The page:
- Rational consumption: based on the characteristics of the product.
- Experiential consumption: based on the experience and emotions associated with the product. Again, fashion relies heavily on this type of consumption as well.
- Impulsive/compulsive consumption: based on the perceived urgency and need created mostly by product advertising.
- Indifferent consumption: based on the price and functionality of the product.
In recent years, responsible consumption has been added to these types of consumption. It is becoming more and more widely known and supported by consumers.
Fashion and responsible consumption
At first sight, it seems that fashion is the exact opposite of responsible consumption. And yet, in our society, in spite of the history of modern fashion, a force for change is now turning the fashion industry upside down. Slowly but surely, ethical fashion is making its way to the top of the biggest trends around the world. And why is that?
It is estimated that about 100,000 garments are consumed each year in the world. Importantly, this figure is five times what it was 20 years ago. This is largely due to overconsumption and unsustainable shopping habits cultivated by Fast Fashion (Source: Consumoteca.com).
Fashion consumers are more and more conscious of the industry’s responsibility towards environmental and human impact. Fashion companies and brands must therefore offer a sustainable, responsible and ethical alternative to today’s fashion consumer.
Principles of the responsible consumer
The responsible consumer is the one who in their way of consuming fashion (or any product or service) will try to comply with as many of the following premises as possible:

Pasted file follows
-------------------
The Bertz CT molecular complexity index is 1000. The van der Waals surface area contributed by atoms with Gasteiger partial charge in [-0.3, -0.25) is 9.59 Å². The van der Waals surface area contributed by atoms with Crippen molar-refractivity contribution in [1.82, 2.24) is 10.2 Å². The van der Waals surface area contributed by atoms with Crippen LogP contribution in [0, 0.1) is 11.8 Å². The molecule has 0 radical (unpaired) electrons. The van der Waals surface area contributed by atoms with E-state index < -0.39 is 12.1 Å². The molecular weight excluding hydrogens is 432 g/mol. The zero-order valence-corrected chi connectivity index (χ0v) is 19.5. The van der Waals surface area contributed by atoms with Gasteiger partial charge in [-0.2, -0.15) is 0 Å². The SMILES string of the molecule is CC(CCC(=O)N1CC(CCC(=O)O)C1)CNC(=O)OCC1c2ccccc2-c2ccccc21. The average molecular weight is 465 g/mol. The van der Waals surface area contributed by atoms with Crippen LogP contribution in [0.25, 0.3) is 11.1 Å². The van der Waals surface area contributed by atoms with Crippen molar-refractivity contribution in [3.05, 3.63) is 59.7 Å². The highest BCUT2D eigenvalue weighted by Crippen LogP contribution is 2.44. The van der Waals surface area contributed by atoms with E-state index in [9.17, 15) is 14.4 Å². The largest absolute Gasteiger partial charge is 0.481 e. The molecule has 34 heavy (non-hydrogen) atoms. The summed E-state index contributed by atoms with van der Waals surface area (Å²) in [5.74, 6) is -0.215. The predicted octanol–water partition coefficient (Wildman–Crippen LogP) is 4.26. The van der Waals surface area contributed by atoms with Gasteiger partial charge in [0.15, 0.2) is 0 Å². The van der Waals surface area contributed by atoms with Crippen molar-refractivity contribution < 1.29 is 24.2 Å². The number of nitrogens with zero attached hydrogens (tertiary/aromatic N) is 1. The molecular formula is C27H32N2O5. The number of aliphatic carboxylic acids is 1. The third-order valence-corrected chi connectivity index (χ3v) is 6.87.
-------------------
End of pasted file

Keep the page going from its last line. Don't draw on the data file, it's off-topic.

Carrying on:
- Buy good-quality products.
- Be informed about their origin and manufacture.
- Adjust consumption.
- Respect the environment (recycling, organic farming…).
- Report bad commercial practices that cause poverty and pollution.
- Support small local businesses.
To become a responsible consumer, here are some tips to contribute to sustainable fashion:
- Buy fewer but higher quality garments.
- Buy second-hand clothes or exchange clothes.
- Try sustainable fashion brands.
- Prioritize local brands.
- Recycle, reuse, repair clothes.
- Join ethical fashion initiatives such as Who Made My Clothes.
- Incorporate into your daily life an essential habit of responsible consumption: read the garment label, the best exercise as a conscious consumer.
Evlox for responsible consumption
At Evlox, we have joined the movement for responsible consumption, adopting measures such as the following:
- Production with local raw materials: Spanish cotton.
- Energy saving and commitment to renewable and clean energies such as solar energy.
- Ecological certifications.
- Circularity principles throughout the production chain, from waste and pollution reduction to the recycling of raw materials.
- Sustainable collection: 100% of our current collection is sustainable.